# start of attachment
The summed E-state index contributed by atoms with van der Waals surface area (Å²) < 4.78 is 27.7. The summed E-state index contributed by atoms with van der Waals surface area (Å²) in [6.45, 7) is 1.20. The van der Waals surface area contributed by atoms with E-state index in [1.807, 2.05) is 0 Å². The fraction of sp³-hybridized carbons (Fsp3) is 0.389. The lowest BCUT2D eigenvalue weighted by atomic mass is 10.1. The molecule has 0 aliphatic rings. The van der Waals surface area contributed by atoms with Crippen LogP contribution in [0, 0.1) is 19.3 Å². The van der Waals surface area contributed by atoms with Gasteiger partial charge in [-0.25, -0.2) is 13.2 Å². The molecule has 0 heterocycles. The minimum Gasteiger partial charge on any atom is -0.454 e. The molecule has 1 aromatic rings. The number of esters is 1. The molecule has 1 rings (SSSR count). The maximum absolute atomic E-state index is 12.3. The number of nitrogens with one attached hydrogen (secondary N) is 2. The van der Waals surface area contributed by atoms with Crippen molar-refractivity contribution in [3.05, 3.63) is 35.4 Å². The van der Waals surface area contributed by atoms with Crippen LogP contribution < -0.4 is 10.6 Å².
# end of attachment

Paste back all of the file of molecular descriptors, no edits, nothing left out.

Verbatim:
The summed E-state index contributed by atoms with van der Waals surface area (Å²) < 4.78 is 27.7. The summed E-state index contributed by atoms with van der Waals surface area (Å²) in [6.45, 7) is 1.20. The van der Waals surface area contributed by atoms with E-state index in [1.807, 2.05) is 0 Å². The fraction of sp³-hybridized carbons (Fsp3) is 0.389. The lowest BCUT2D eigenvalue weighted by atomic mass is 10.1. The molecule has 0 aliphatic rings. The van der Waals surface area contributed by atoms with Crippen LogP contribution in [0, 0.1) is 19.3 Å². The van der Waals surface area contributed by atoms with Gasteiger partial charge in [-0.25, -0.2) is 13.2 Å². The molecule has 0 heterocycles. The minimum Gasteiger partial charge on any atom is -0.454 e. The molecule has 1 aromatic rings. The number of esters is 1. The molecule has 1 rings (SSSR count). The maximum absolute atomic E-state index is 12.3. The number of nitrogens with one attached hydrogen (secondary N) is 2. The van der Waals surface area contributed by atoms with Crippen molar-refractivity contribution in [3.05, 3.63) is 35.4 Å². The van der Waals surface area contributed by atoms with Crippen LogP contribution < -0.4 is 10.6 Å².